There may be some overlap with a site I mentioned a while ago, Preditors and Editors, but Writer Beware covers a wide range of topics, from publishing scams, advise on the realistic expectations of publication, and resources for legal action.
Brandon Sanderson, a SF/F writer most known for his Mistborn series and finishing the late Robert Jordan’s Wheel of Time Series, is also a teacher at BYU.
The link brings you to a series of lectures recorded over a semester’s course. It is not Sanderson’s website, but a former student’s, Scott Ashton, who made the recording as a part of gaining his Masters.
There are actually two sets of lectures, one from 2012, the other 2013, but from different courses. Since Sanderson does teach both, expect some overlap on topics.
The site does not work well with IE, so if you don’t have/want to download Mozilla Firefox or Chrome, here is a link to the YouTube versions.
Poets & Writers works along the same lines as Writer’s Digest. They are all about providing tools for writers.
They publish a magazine six times a year. Articles are also available through the website. They offer a place to connect with other writers as well as listings for conferences. Need an agent or some inspiration? There are links for those, too, among many other things.
I’ve mentioned SFWA in a few posts in relation to magazine submissions. SFWA is a professional organization for science fiction and fantasy writers founded in 1965. There are some privileges afford to members only, but the website is a gold mine of information. Even for those who don’t write SF/F.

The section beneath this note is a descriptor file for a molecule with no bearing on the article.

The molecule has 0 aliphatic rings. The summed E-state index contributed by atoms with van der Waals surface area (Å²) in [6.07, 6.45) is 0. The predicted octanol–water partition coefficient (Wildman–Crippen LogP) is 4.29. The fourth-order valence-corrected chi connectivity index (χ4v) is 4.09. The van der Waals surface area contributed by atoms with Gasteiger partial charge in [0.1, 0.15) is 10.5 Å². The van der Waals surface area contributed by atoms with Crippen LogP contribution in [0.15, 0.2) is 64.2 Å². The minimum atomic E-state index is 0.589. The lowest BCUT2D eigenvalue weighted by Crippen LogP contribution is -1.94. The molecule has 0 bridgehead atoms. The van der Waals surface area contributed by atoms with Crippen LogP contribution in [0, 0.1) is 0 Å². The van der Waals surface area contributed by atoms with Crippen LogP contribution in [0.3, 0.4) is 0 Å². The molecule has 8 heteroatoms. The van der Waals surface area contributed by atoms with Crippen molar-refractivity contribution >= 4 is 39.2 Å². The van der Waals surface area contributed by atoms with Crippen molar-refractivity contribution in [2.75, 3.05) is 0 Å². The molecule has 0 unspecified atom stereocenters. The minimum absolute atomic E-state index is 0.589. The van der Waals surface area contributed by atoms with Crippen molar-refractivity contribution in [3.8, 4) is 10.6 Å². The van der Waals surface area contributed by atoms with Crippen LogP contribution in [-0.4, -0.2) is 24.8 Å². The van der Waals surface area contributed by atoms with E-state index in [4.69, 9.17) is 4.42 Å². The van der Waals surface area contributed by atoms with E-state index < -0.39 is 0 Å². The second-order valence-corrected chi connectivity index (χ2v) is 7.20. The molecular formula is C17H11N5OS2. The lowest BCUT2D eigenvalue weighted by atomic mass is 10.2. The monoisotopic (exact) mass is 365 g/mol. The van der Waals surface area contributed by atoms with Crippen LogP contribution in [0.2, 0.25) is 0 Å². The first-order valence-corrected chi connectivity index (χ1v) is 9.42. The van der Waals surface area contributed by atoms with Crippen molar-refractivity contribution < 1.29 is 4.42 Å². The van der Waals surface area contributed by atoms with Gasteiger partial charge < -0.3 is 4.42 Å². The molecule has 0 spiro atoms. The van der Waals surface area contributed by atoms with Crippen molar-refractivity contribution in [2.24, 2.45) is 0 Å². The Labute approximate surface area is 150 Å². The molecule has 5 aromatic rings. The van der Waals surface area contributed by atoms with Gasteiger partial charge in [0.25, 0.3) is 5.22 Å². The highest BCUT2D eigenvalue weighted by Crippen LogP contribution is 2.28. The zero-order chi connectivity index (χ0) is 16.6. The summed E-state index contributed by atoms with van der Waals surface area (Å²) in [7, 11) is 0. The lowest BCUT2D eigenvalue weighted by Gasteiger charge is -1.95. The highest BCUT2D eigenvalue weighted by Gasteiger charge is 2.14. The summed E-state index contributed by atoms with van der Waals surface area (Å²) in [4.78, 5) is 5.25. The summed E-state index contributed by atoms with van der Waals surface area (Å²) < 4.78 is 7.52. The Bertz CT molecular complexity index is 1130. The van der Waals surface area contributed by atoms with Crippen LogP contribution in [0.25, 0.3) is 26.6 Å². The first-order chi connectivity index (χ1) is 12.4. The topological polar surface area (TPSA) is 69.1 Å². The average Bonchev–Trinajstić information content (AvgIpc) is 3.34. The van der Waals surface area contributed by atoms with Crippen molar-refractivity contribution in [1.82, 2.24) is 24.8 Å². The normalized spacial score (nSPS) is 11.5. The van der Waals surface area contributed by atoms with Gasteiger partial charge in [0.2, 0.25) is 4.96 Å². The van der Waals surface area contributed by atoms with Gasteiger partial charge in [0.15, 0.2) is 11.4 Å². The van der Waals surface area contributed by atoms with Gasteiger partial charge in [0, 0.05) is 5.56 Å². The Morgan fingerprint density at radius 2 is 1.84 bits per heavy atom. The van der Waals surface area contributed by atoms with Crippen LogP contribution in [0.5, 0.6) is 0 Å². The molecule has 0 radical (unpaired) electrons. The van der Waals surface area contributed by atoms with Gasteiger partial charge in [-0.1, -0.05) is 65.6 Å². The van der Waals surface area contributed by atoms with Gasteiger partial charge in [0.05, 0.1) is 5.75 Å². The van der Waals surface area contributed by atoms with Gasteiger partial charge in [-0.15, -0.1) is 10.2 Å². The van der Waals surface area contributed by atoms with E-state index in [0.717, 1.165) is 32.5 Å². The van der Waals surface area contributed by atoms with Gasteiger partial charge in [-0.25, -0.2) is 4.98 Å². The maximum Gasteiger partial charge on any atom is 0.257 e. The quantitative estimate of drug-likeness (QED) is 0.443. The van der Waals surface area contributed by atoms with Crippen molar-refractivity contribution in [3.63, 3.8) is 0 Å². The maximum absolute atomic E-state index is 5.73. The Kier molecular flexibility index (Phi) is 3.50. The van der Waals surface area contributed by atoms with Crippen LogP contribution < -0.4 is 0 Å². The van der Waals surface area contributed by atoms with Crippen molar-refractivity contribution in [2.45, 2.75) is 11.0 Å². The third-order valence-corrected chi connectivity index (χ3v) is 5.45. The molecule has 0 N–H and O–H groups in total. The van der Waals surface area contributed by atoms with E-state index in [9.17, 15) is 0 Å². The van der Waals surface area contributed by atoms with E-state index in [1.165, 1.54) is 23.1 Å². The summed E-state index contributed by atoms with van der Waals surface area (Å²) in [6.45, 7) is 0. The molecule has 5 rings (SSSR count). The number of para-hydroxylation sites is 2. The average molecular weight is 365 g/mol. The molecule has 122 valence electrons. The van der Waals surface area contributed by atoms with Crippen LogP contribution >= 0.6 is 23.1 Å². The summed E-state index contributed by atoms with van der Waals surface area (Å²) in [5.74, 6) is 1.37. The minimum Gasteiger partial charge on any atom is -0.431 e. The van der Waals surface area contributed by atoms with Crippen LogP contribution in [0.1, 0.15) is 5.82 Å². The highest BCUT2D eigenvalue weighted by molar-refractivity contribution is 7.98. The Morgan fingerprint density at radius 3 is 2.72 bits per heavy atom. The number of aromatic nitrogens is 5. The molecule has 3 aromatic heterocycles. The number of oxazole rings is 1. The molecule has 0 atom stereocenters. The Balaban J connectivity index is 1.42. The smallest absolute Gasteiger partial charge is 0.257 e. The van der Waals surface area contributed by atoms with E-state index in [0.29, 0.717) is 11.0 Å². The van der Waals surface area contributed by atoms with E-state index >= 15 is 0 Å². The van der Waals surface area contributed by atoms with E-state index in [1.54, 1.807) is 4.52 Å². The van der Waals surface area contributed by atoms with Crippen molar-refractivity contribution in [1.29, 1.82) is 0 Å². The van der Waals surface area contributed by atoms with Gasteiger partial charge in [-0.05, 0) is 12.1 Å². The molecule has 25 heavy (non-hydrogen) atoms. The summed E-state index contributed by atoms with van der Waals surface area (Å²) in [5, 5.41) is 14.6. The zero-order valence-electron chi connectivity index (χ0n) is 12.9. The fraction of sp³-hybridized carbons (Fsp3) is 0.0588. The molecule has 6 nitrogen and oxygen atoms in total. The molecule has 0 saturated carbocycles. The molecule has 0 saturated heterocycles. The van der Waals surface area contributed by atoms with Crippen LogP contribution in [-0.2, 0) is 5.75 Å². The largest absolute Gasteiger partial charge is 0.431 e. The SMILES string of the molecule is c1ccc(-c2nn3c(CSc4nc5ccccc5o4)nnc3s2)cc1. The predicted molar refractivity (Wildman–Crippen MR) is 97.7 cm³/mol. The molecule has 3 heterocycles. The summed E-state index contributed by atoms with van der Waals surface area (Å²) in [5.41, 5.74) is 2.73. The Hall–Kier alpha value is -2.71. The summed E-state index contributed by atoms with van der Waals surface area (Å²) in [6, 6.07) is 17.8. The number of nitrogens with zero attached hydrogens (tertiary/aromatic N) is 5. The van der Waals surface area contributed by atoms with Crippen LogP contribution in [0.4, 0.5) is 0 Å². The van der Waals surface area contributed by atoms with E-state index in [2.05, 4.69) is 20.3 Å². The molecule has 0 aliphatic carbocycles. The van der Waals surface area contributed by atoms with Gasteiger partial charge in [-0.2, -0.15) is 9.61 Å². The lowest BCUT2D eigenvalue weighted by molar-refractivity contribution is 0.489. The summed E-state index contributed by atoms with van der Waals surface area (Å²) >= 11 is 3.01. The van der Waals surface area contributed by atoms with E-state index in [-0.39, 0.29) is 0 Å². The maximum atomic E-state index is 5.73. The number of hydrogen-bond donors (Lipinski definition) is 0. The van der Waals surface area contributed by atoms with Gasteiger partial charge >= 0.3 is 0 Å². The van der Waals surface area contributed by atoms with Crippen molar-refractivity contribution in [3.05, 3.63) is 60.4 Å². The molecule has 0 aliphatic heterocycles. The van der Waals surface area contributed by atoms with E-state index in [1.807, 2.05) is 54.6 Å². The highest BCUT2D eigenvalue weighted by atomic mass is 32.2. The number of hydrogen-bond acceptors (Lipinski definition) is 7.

There are resources for educators and readers, a blog, they sponsor Writer Beware, provide links to craft tips and tools, and host the Nebula Awards.
Aerogramme Writer’s Studio’s goal is to share news and resources for writers. It includes things such as publishing opportunities and articles on writing. One such is the article about Story Spine I mentioned in a previous post.
Because I took such a long hiatus, I’m back with a couple links all centering around one idea. What do editors and agents want to see? What is on their manuscript wish list?
You could go to twitter and check out #MSWL. This is convenient because not only are you getting information on what would interest them, but you are getting their twitter name. Take that first step in stalking researching them.
There is also a tumbler account that collects the twitter information and organizes it all with handy tags.
This is a post from a fellow writer who wandered over my way and liked one of my posts. Titled Notches on a Bedpost: Unexpected Lessons Learned from Submitting Writing to LitMags Every Day, it’s high on inspiration.
It also has links. Some are the magazines explored and submitted to. Another is the original post that inspired her. If you wander her way, show her some love for being so bold and brave.
This one is a specific article at Chuck Wendig’s blog, Terribleminds. Guest author Delilah S. Dawson offers up 25 Steps to Becoming a Traditionally Published Author. It’s funny but blunt. Seriously, the first two rules equate to write or GTFO.
Since I’m still trudging my way through the first couple of steps, I can’t account for the veracity of all of them, but at the end of the article I had this amazing feeling of “good, at least it’s not just me.”
Not interested in traditional publishing? Chuck answered it with a post about self publishing. Beware, Chuck’s tagline states he uses bad language and his stuff is NSFW/NSFL.